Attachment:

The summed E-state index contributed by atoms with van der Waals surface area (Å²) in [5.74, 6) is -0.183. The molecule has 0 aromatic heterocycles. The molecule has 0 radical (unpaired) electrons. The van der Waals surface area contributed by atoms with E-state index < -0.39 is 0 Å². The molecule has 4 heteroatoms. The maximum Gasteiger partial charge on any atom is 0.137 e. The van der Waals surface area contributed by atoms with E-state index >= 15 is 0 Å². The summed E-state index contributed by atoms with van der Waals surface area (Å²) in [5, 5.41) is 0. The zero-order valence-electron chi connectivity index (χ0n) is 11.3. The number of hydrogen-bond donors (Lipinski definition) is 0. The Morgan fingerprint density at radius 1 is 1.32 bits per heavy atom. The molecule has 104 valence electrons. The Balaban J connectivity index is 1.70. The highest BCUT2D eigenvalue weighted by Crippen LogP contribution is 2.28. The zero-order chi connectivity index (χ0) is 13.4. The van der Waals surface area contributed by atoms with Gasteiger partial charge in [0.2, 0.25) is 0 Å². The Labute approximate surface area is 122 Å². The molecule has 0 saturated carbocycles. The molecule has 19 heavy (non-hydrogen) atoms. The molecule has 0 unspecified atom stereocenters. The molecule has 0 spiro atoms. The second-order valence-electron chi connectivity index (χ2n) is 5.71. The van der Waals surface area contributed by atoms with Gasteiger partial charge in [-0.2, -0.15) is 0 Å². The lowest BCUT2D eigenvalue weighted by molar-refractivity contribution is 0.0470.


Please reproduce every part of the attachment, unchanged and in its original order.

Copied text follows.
The summed E-state index contributed by atoms with van der Waals surface area (Å²) in [5.74, 6) is -0.183. The molecule has 0 aromatic heterocycles. The molecule has 0 radical (unpaired) electrons. The van der Waals surface area contributed by atoms with E-state index < -0.39 is 0 Å². The molecule has 4 heteroatoms. The maximum Gasteiger partial charge on any atom is 0.137 e. The van der Waals surface area contributed by atoms with E-state index >= 15 is 0 Å². The summed E-state index contributed by atoms with van der Waals surface area (Å²) in [5, 5.41) is 0. The zero-order valence-electron chi connectivity index (χ0n) is 11.3. The number of hydrogen-bond donors (Lipinski definition) is 0. The Morgan fingerprint density at radius 1 is 1.32 bits per heavy atom. The molecule has 104 valence electrons. The Balaban J connectivity index is 1.70. The highest BCUT2D eigenvalue weighted by Crippen LogP contribution is 2.28. The zero-order chi connectivity index (χ0) is 13.4. The van der Waals surface area contributed by atoms with Gasteiger partial charge in [0.2, 0.25) is 0 Å². The Labute approximate surface area is 122 Å². The molecule has 0 saturated carbocycles. The molecule has 19 heavy (non-hydrogen) atoms. The molecule has 0 unspecified atom stereocenters. The molecule has 0 spiro atoms. The second-order valence-electron chi connectivity index (χ2n) is 5.71. The van der Waals surface area contributed by atoms with Gasteiger partial charge in [-0.2, -0.15) is 0 Å². The lowest BCUT2D eigenvalue weighted by molar-refractivity contribution is 0.0470.